President Trump announced tariffs on imported solar panels following a recommendation by the U.S. International Trade Commission.
But the tariffs — already denounced by China, Germany and Mexico — are likely to heighten tensions between the United States and its trade partners, slow the U.S. solar-installation business and raise prices for American consumers.
The president said the tariffs "benefit our consumers and we're going to create a lot of jobs."
“My administration is committed to defending American companies, and they’ve been very badly hurt from harmful import surges that threaten the livelihood of their workers,” Trump said as he signed the tariffs. “The United States will not be taken advantage of anymore.”
The solar modules will receive a 30 percent tariff for the first year with the rate declining before phasing out after four years.
The tariffs were sought last year by Suniva Inc., which filed for bankruptcy protection in April, and the U.S. subsidiary of Germany’s SolarWorld.
They said that a nearly 500 percent increase in imported solar panels over five years led to a ruinous price collapse. Nearly 30 U.S. solar-manufacturing facilities had closed in the past five years, they said, as China plotted to flood the global market with cheap products to weaken U.S. manufacturing.
The U.S. solar industry was split over the trade barriers.
Suniva spokesman Mark Paustenbach called tariffs "a step forward for this high-tech solar-manufacturing industry we pioneered right here in America."
However, solar installers and manufacturers of other equipment used to run solar-power systems opposed tariffs, which they said will raise their prices and hurt demand for the renewable energy.
The Solar Energy Industries Association, SEIA , which represents installation companies, said billions of dollars of solar investment will be delayed or canceled, leading to the loss of 23,000 jobs this year.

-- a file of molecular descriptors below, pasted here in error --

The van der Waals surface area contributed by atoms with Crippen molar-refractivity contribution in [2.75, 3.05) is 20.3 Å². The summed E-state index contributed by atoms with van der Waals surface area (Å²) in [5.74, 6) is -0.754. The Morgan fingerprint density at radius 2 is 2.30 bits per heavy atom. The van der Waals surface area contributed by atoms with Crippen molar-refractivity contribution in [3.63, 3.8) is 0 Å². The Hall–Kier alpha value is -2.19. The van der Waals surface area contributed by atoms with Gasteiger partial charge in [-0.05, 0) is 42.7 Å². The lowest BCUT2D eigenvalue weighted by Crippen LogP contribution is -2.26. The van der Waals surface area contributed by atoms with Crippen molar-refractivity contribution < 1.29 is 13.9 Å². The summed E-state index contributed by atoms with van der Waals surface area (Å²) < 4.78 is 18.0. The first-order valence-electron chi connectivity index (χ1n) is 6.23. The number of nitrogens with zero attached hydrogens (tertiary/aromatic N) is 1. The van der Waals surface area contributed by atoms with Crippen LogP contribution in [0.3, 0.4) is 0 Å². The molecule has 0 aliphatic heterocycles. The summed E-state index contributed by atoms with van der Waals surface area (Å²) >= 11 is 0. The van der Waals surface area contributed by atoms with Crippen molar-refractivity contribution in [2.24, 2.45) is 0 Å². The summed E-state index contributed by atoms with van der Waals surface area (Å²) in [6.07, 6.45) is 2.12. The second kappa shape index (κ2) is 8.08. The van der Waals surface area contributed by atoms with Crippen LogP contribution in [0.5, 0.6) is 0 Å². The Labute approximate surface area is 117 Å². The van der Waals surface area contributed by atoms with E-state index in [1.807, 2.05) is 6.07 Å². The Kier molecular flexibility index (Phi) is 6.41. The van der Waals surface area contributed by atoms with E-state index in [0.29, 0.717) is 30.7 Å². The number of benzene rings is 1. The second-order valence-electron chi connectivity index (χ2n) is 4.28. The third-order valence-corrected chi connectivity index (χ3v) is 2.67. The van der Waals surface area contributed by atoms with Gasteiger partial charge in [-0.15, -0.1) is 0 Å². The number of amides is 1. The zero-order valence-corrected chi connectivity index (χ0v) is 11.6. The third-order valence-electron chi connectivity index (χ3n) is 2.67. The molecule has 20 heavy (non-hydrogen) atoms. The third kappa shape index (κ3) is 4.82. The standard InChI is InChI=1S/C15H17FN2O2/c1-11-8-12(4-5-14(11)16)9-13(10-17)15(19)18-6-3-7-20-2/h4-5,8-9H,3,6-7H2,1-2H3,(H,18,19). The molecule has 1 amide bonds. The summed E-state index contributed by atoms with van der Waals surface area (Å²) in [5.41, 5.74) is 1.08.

“This decision will cause roughly 23,000 American jobs to be lost this year, including many in manufacturing, and will cancel of billions of dollars in investments in the U.S. economy," the SEIA said in a tweet.
Installation companies such as Namaste Solar in Boulder, Colo. are afraid the tariffs will drive up the cost of new systems and hurt the industries momentum.
"If those solar tariffs are high enough we could see the loss of 10s of thousands of downstream solar jobs in the name of protecting a few hundred jobs,'' Blake Jones, co-founder of Namaste Solar said.
China accused Trump of jeopardizing the multilateral trading system by taking action on complaints under U.S. law instead of through the World Trade Organization.
"The U.S. side once again abused its trade remedy measures," said a Commerce Ministry statement. "China expresses its strong dissatisfaction with this."
China leads the world in solar manufacturing and accounted for 54 percent of solar-panel installations for the U.S. last year, according to Bloomberg.
The washing-machine case dates back to a 2011 complaint by Whirlpool, which charged that South Korean competitors LG and Samsung were dumping low-priced machines in the U.S. market. To avoid duties imposed by the Commerce Department, the companies shifted production, first to China and then to Thailand and Vietnam.
Sen. Sherrod Brown, D-Ohio, hailed the new tariffs.
“This is welcome news for the thousands of Whirlpool workers in Clyde, Ohio, whose jobs have been threatened by a surge of cheap washers,” he said. “These tariffs will help level the playing field, and show anyone who tries to cheat our trade laws that they won’t get away with it.”
But critics warned that the tariffs will drive up washing-machine prices.
“Tariffs are taxes on families,” said U.S. Sen. Ben Sasse, R-Nebraska. “Moms and dads shopping on a budget for a new washing machine will pay for this — not big companies.”
Associated Press Contributed to this report.